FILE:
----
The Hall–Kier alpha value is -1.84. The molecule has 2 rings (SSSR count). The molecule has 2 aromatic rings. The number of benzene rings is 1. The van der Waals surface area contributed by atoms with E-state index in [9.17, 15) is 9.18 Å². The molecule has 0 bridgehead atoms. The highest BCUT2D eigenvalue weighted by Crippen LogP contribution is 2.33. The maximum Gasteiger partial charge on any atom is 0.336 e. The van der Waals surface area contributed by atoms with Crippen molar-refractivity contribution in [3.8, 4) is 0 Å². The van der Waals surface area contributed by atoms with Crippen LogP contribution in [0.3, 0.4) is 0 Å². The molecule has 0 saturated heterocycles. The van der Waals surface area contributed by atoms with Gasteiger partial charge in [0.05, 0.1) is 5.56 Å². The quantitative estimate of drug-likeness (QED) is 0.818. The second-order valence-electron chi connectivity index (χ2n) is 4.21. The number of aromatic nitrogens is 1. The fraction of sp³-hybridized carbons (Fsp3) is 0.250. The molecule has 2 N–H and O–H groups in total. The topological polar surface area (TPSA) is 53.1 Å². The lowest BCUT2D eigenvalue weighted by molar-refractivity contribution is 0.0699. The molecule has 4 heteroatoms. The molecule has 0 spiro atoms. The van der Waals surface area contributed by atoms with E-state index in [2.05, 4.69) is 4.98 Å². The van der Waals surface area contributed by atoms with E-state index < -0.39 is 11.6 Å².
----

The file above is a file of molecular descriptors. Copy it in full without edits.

The Hall–Kier alpha value is -1.84. The molecule has 2 rings (SSSR count). The molecule has 2 aromatic rings. The number of benzene rings is 1. The van der Waals surface area contributed by atoms with E-state index in [9.17, 15) is 9.18 Å². The molecule has 0 bridgehead atoms. The highest BCUT2D eigenvalue weighted by Crippen LogP contribution is 2.33. The maximum Gasteiger partial charge on any atom is 0.336 e. The van der Waals surface area contributed by atoms with Crippen molar-refractivity contribution in [3.8, 4) is 0 Å². The van der Waals surface area contributed by atoms with Crippen LogP contribution in [0.3, 0.4) is 0 Å². The molecule has 0 saturated heterocycles. The van der Waals surface area contributed by atoms with Gasteiger partial charge in [0.05, 0.1) is 5.56 Å². The quantitative estimate of drug-likeness (QED) is 0.818. The second-order valence-electron chi connectivity index (χ2n) is 4.21. The number of aromatic nitrogens is 1. The fraction of sp³-hybridized carbons (Fsp3) is 0.250. The molecule has 2 N–H and O–H groups in total. The topological polar surface area (TPSA) is 53.1 Å². The lowest BCUT2D eigenvalue weighted by molar-refractivity contribution is 0.0699. The molecule has 4 heteroatoms. The molecule has 0 spiro atoms. The van der Waals surface area contributed by atoms with E-state index in [2.05, 4.69) is 4.98 Å². The van der Waals surface area contributed by atoms with E-state index < -0.39 is 11.6 Å².